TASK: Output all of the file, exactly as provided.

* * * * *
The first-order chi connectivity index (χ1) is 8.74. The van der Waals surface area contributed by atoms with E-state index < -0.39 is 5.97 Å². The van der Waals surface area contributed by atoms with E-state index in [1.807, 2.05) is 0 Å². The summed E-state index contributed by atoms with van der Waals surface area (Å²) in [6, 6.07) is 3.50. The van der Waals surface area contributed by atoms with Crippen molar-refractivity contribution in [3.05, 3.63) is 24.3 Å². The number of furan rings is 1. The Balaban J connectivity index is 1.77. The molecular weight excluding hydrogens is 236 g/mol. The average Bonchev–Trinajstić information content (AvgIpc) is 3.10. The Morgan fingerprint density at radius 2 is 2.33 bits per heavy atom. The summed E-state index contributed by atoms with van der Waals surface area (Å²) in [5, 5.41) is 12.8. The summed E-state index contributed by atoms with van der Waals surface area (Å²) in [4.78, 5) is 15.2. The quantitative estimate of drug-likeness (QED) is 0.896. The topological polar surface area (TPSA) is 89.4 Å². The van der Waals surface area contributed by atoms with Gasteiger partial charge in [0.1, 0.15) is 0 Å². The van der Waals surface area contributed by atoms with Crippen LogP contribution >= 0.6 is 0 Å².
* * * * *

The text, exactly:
The first-order chi connectivity index (χ1) is 8.74. The van der Waals surface area contributed by atoms with E-state index < -0.39 is 5.97 Å². The van der Waals surface area contributed by atoms with E-state index in [1.807, 2.05) is 0 Å². The summed E-state index contributed by atoms with van der Waals surface area (Å²) in [6, 6.07) is 3.50. The van der Waals surface area contributed by atoms with Crippen molar-refractivity contribution in [3.05, 3.63) is 24.3 Å². The number of furan rings is 1. The Balaban J connectivity index is 1.77. The molecular weight excluding hydrogens is 236 g/mol. The average Bonchev–Trinajstić information content (AvgIpc) is 3.10. The Morgan fingerprint density at radius 2 is 2.33 bits per heavy atom. The summed E-state index contributed by atoms with van der Waals surface area (Å²) in [5, 5.41) is 12.8. The summed E-state index contributed by atoms with van der Waals surface area (Å²) in [4.78, 5) is 15.2. The quantitative estimate of drug-likeness (QED) is 0.896. The topological polar surface area (TPSA) is 89.4 Å². The van der Waals surface area contributed by atoms with Gasteiger partial charge in [0.1, 0.15) is 0 Å². The van der Waals surface area contributed by atoms with Crippen LogP contribution >= 0.6 is 0 Å².